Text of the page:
The Chelsea Museum


I had heard a lot of negative things about the Chelsea museum, before I visited it, so my expectations were not that high. On a symposium on football museums, the designer Chris Mather claimed that the brief had said “Get them inside and on to the souvenir shop as quickly as possible”. In fact, I have been told that the development and designing process was just as quick. Five months, it is claimed, it took to plan and build the museum in the 670 squaremetre space in a building behind the Matthew Harding stand at Stamford Bridge. I have also heard fellow Danish museum professionals exclaim how disappointing they found it, but in all fairness, I have not heard many positives about football museums from fellow museum professionals, with The National Football Museum in Manchester an exception.


To some extent, I can understand the criticism. The exhibition has been put up so hastily that, for instance, the welcoming quote from Albert Sewell, the programme editor “I find it unfathomable: The mystique of Chelsea” is impossible to read in the corridor, unless you use the flash of your camera to lighten up the darkness – and the positioning of the following texts is very poor, and they are very difficult to read because of the small size of the text and the use of white letters on a light blue background.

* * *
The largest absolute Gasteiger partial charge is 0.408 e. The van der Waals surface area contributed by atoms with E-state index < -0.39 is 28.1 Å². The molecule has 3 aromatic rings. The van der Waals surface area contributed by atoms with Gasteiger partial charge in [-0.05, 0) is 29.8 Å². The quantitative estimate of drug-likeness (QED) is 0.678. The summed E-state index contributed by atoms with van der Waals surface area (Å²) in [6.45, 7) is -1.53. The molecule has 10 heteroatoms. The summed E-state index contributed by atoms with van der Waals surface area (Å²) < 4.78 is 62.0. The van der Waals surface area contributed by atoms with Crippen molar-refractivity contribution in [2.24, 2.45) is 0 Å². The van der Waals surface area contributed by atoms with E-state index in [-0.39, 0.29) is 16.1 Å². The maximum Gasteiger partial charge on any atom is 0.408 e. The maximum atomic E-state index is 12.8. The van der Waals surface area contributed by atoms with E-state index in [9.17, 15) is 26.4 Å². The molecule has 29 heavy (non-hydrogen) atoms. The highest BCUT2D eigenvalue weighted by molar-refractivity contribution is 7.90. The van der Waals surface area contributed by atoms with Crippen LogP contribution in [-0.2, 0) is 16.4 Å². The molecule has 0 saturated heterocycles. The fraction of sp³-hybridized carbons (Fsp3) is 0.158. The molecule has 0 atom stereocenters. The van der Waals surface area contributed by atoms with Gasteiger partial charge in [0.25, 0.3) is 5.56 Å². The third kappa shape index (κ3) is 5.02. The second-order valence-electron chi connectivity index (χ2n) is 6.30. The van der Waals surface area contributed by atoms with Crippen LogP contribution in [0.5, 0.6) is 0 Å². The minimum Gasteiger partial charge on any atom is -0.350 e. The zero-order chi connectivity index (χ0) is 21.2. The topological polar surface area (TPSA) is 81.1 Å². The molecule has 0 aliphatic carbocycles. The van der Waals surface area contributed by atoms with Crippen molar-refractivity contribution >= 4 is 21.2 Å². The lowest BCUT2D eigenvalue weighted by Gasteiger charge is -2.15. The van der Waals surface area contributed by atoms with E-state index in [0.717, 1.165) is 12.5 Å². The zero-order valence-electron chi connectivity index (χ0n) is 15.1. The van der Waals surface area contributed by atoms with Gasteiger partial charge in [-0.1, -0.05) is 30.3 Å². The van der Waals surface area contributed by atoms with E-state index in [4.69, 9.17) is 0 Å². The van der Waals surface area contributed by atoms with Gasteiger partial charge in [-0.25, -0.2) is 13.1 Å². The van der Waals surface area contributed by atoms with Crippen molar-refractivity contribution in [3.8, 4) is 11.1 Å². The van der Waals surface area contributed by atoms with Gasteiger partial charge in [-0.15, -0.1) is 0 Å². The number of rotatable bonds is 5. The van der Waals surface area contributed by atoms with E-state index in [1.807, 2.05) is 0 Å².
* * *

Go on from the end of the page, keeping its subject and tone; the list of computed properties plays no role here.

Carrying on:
And when you look at it, the collection does not seem overwhelming. The exhibition is definitely not carried by the objects but rather by the head- and storylines in huge printing on the wall. And this is often more boastful than informative.To give an example. A collection of shirts are displayed under the headline “On 25th August 1928 Chelsea became the first team in London to wear numbers on the back of their shirts”. Actually, on that day, numbers were worn in two matches, Sheffield Wednesday vs. Arsenal and Chelsea vs. Swansea. Another example of the text, perhaps, going a bit too far is: “No set of supporters has embraced overseas players more than ours. As communication shrinks the globe and Chelsea’s popularity broadens we can truly say that the planet is slowly turning royal blue”. Or what about this quote: “They are a cosmopolitan, philosophical tribe down in west London, they march with the times, sometimes ahead of it: they accept change, knowing that nothing remains static”.


Apart from the sometimes rather boastful texts, statues of players are used to help the story along when there is a shortage of museum objects. Personally, I don’t like them – I find them a bit ridiculous, but they seem to be a trademark Chris Mather thing with statues also crammed into the Arsenal museum and the now closed Manchester City museum. But I must admit, that the first world war trench in a football museum (which is the iconic representation of WWI in all military museums) took me so much by surprise that I studied the section on Chelsea during the wars more carefully than I would have done otherwise.